Student artists gathered at the Delaware Contemporary last week to show off their masterpieces. Held in the back corner of Dupont Gallery, there were several paintings and sculptures on display.
From photography, to printmaking and sculptures, there was a variety of creativity on display. The exhibit, entitled FAREWELL, and contains artwork from master of fine arts (MFA) students that will be graduating this year.
These artists consist of Stevie Lee Tanner, Joseph Coniff, Ryan Craycraft, David W. Jones, Phil McGaughy, Daniel Giordano, Tara Booth, Morgan Joseph Hamilton, Charlotte Thurman and Peter Hocking.
Charlotte Thurman shared what led her to pursue art.
“There were two things,” Thurman says. “My grandfather was the chair of the art department at UD, and my parents encouraged me in art. I went to school at the College of New Mexico, and was exposed to art and learned performative art is more than traditional media.”
Thurman has had solo performances besides the FAREWELL exhibit. She had one recently with her fiancé as a live performance using live projection. This happened to be more significant to her. But she says the FAREWELL exhibit is significant in the sense that it is the end of graduate school.
After graduating, Thurman says she hopes to move to New Mexico where she will be open and receptive to any opportunities that come her way.
“I want to continue teaching and expand practicing by traveling,” Thurman says. “Traveling and being in motion is important to me.”
Daniel Giordano wanted to be part of a community of makers and thinkers. He wanted to devote two years to focus on his work.
“I’ve got to make stuff,” he says in an email message. “I want to make whatever I want with full access to facilities.”
Giordano says he loves to “crank it out” when it comes to artwork. Meaning he creates all sorts of artwork such as sculpture, drawings, paintings, film, writing, dance and more. He does it all.
“I currently am in a show called ‘Sherry’ with fellow artist Samuel Boehm at the Chris White Gallery also in Wilmington, and have shown work previously in New York, and elsewhere,” Giordano says.
After graduating, Giordano says he wants to continue putting out the coolest stuff possible. He loves to dance and needs space to do it, with people that want to seriously work at it with him. He wants to form a solid “tribe”.
Abigail Donovan, professor and director of Graduate Studies in the Department of Art and Design says there were at least 300 people that attended Friday’s opening reception, which exceeded their expectations.
“The MFA students do have other shows during the program,” Donovan says in an email message. “In October the first years exhibited here on campus, the second-years exhibited in Berlin in February, and there’s a show up at gallery Metropolitan 250 in Philadelphia that includes UD MFA’s right now. But FAREWELL is their thesis exhibition and is the really big event, a culmination of two years of studio work.”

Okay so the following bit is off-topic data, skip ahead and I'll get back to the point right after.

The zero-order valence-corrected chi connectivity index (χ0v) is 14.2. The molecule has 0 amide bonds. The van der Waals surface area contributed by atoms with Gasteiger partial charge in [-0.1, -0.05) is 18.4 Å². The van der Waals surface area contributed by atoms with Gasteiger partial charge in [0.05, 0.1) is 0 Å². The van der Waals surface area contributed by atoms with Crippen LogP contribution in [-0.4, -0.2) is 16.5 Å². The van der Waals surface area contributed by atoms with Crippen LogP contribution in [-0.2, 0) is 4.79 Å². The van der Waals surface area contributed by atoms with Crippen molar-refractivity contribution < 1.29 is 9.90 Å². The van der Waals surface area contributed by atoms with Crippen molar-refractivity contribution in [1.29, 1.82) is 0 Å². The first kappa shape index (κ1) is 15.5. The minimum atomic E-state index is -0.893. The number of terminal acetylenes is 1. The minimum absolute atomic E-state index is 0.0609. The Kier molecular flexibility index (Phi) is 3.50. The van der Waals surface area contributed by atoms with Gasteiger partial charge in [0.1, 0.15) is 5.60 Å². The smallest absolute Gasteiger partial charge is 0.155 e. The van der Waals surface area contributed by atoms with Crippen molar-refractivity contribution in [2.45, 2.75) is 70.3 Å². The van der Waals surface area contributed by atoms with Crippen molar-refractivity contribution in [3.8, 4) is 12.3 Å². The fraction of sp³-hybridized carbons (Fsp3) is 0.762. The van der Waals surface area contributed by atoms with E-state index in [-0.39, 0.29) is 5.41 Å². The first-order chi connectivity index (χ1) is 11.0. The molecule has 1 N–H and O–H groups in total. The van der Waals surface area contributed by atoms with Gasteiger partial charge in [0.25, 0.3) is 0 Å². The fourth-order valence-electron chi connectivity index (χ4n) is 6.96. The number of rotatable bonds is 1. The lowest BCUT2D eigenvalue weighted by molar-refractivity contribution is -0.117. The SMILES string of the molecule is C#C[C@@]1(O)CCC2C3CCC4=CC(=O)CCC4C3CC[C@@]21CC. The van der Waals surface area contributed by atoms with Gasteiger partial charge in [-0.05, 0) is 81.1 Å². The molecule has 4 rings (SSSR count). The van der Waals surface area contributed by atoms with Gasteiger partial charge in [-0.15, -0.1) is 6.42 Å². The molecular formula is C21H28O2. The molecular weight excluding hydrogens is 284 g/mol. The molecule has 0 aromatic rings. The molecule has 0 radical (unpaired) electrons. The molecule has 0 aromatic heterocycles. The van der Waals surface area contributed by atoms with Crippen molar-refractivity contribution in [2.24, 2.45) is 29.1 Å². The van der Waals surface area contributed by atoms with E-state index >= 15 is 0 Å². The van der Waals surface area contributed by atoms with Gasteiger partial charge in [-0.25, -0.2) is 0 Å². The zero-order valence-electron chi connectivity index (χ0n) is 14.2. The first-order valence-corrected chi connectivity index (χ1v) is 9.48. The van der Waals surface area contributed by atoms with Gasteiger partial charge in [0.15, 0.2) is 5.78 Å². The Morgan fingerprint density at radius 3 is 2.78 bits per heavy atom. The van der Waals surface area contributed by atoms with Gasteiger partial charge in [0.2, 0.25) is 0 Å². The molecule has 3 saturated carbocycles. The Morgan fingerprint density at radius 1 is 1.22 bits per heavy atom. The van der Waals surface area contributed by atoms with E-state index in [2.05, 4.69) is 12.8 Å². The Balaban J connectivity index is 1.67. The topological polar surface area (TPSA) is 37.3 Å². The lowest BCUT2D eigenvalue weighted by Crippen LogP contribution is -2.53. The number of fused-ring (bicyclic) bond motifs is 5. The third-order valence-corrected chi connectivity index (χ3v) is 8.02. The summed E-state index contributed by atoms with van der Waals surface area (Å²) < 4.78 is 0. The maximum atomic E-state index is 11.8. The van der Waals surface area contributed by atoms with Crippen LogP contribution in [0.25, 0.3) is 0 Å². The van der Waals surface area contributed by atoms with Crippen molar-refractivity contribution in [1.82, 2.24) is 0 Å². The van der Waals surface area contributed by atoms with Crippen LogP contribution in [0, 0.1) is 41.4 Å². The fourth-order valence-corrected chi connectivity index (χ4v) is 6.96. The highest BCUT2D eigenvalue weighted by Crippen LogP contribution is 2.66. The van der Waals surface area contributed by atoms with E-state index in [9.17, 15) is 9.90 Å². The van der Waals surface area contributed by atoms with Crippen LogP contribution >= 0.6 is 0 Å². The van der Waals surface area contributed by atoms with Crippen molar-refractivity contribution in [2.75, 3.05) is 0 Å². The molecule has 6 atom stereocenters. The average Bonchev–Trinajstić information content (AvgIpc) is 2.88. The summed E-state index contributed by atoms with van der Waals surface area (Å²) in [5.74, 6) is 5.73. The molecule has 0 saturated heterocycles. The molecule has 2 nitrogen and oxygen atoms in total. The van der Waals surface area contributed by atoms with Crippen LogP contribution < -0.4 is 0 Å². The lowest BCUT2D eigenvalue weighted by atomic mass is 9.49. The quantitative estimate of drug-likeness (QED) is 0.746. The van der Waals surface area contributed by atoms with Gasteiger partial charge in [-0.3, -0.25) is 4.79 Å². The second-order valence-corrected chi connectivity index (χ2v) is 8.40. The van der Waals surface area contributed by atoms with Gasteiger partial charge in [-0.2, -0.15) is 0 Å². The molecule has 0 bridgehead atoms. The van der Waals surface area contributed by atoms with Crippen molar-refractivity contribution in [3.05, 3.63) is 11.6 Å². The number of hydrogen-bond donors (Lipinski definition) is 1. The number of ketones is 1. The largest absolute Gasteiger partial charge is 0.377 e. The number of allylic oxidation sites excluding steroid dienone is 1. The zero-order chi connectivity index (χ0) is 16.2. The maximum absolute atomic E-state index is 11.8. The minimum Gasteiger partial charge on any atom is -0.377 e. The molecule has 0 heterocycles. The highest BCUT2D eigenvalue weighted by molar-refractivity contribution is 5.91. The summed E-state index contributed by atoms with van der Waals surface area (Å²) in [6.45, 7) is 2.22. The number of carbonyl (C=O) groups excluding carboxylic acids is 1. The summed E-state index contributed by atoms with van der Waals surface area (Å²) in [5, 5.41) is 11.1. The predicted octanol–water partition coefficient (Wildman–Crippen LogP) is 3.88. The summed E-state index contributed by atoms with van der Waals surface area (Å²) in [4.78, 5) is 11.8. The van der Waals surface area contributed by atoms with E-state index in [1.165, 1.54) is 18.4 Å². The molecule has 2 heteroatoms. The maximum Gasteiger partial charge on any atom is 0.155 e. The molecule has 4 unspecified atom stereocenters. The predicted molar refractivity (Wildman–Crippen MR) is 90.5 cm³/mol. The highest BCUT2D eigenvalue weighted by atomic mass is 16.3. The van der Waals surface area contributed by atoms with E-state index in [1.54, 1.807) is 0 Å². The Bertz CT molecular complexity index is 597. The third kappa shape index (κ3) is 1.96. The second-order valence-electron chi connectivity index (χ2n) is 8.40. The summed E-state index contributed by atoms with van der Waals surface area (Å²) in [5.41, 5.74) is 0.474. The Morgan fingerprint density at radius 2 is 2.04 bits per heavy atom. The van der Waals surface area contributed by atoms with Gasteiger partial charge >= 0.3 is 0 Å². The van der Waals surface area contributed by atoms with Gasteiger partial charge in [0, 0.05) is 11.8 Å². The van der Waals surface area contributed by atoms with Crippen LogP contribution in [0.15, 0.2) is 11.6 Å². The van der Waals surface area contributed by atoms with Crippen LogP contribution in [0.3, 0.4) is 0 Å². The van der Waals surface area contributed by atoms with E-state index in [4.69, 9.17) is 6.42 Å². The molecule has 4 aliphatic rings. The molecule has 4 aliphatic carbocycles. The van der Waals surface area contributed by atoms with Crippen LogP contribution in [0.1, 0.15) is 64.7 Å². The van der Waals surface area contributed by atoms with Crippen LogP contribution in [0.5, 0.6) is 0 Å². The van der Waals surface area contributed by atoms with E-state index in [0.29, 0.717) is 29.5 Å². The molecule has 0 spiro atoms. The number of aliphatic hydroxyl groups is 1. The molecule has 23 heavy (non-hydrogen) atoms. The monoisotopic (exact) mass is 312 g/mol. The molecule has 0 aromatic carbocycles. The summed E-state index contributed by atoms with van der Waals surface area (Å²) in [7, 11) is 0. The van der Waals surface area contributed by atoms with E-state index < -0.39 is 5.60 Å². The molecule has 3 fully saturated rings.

Morgan Hamilton has done quite a few shows, but he says FAREWELL is one of the shows he likes in particular. He had spent two years with the other grad students and they got to relate with one another during those years. He also feels the gallery rooms were grouped well.
Hamilton has done a variety of styles of artwork.
“It’s difficult to choose a certain style,” he says about preference in style. “I’m kind of figuring out what I like. I like installation, and surrounding by piece. That’s what I kind of went for this time.”
One of his pieces, called “Nastroism,” started over the winter and was a continuing progress throughout the semester. He came up with the idea of having NASA as a religion in the future after looking through a friend’s booklet. He even created a website for this particular artwork.
Once Hamilton has graduated, he is set with a curating assisting program at the Delaware Contemporary in the Curatorial Department, helping with exhibition preparation and handling office work.
“I will also be curating my own show next year,” Hamilton says. “Then I will go to the west coast and am open to anything that comes my way.”
Phil McGaughy says he felt an inclination to go into art at a young age, and it felt like a natural progression.
One of his works is called “fossilized remains of a green screen dragon,” and it is a work in progress and he had no idea what it would look like in the end.
“The name talks about the times we are living in,” McGaughy says.
He feels like the FAREWELL exhibit is not much different than other art shows. It’s different in the aspect that there is a group of artists that resonate with one another, and that it can affect each other’s work.
McGaughy says he knows what he wants to do after graduating.
“I want to make a dent in the art scene,” he says. “I want to be part of conversations, do art shows and residencies, and show what times we’re living in.”
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